If You Want To Be Happy, Do This

Hello there, my friend! Something’s been on my mind. I want to talk about happiness. Yesterday, Jay slept through coffee time, so I sat in the darkness alone for a while – thinking. Thinking about my life up to this point, all the things I love about it, and how happy I am to be exactly where I am right at this moment (alone, in the dark, with my coffee, haha just kidding).

But seriously, I’m wondering is there a correlation between happiness and aging? Do you think people get happier as they get older? I think it’s most definitely been true for me, but I also think it’s worth exploring more.

One reason I can think of for increased happiness in older age is the shifting perspective on life we experience. With the accumulation of life experiences and wisdom over the years, us older people tend to prioritize what truly matters to us. We’re able to let go of trivial concerns and embrace a more positive outlook. This shift allows us to appreciate the present moment, cultivate a strong sense of gratitude, and find contentment in the simple things, which equals more happiness.

And as we age, we develop better emotional regulation skills. The ability to manage our emotions becomes finely tuned, allowing us to navigate life’s challenges with grace. We become proficient with finding coping mechanisms, problem-solving, and seeking support when needed. This enhanced emotional regulation leads to greater emotional well-being and, consequently, an overall higher level of happiness.

Aging is also often accompanied by a growing appreciation and acceptance of oneself. Many of us find solace in embracing our imperfections, accepting past mistakes, and focusing more on personal growth. The pressures of society tend to diminish significantly (or even completely), and self-compassion takes its place. This self-acceptance fosters a sense of inner peace and contentment, leading to heightened happiness.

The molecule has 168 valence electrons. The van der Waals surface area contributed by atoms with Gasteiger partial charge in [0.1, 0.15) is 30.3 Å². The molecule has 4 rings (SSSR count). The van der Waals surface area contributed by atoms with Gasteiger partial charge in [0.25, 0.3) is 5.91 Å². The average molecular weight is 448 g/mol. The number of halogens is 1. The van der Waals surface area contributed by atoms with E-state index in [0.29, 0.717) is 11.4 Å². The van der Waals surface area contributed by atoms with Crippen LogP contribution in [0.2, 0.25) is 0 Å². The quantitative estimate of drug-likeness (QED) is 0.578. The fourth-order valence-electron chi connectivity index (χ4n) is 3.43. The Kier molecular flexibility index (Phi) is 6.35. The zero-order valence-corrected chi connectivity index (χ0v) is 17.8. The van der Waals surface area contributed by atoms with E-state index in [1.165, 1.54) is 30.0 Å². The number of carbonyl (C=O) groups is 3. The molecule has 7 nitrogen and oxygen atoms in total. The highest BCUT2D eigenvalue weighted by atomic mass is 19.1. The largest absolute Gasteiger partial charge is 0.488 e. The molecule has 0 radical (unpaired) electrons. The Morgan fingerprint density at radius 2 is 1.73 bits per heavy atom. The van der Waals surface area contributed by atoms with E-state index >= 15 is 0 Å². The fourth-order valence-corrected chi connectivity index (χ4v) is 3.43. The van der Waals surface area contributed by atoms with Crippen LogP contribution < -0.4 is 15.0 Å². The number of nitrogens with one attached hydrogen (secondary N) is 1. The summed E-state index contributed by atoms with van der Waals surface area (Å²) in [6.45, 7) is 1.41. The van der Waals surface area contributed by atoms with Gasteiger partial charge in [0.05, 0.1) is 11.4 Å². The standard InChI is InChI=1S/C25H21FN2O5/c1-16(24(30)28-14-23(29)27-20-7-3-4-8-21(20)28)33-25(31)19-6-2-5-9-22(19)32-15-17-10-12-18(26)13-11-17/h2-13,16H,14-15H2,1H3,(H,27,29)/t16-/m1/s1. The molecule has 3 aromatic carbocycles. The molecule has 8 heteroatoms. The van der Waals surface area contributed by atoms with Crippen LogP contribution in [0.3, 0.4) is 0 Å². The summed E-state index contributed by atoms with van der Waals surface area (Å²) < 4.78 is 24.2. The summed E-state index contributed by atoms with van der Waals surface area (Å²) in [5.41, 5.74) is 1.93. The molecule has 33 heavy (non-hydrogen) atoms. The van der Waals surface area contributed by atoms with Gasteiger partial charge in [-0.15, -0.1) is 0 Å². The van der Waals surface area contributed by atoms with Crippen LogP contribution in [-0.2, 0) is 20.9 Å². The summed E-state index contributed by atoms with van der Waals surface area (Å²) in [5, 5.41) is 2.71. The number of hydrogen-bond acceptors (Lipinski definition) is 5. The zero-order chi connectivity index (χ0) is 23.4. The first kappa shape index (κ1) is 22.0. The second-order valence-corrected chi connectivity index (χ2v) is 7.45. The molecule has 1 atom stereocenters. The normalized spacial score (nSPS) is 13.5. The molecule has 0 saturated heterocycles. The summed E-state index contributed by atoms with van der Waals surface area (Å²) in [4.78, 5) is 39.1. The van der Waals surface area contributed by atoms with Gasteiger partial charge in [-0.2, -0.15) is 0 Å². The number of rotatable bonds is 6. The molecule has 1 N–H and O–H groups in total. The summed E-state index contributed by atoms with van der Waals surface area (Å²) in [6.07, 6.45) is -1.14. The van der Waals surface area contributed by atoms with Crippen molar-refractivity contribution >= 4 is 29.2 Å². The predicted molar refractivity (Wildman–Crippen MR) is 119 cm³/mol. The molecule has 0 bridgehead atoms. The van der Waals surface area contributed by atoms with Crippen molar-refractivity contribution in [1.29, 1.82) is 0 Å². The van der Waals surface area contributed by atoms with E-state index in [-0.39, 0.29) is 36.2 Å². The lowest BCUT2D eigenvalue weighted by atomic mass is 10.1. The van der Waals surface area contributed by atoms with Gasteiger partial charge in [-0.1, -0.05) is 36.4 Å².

As mortality becomes more apparent with each passing year, and as we get older, we gain a profound appreciation for the fragility of life. This awareness can serve as a powerful catalyst for embracing the present moment and prioritizing what’s important. It encourages older people to focus on experiences, relationships, and personal growth, which ultimately leads to an increased sense of fulfillment and…happiness.

While happiness is subjective and varies from person to person, I believe that people do, in fact, get happier as they get older. In older age, it becomes evident that happiness is not solely determined by external circumstances, but rather by how we interpret and respond to things. So if you want to be happy, my dear friend, do this – embrace your age. Approach the passage of time with an open heart and open mind, and cherish the wisdom, joy, and of course, the happiness that comes with aging (gracefully).

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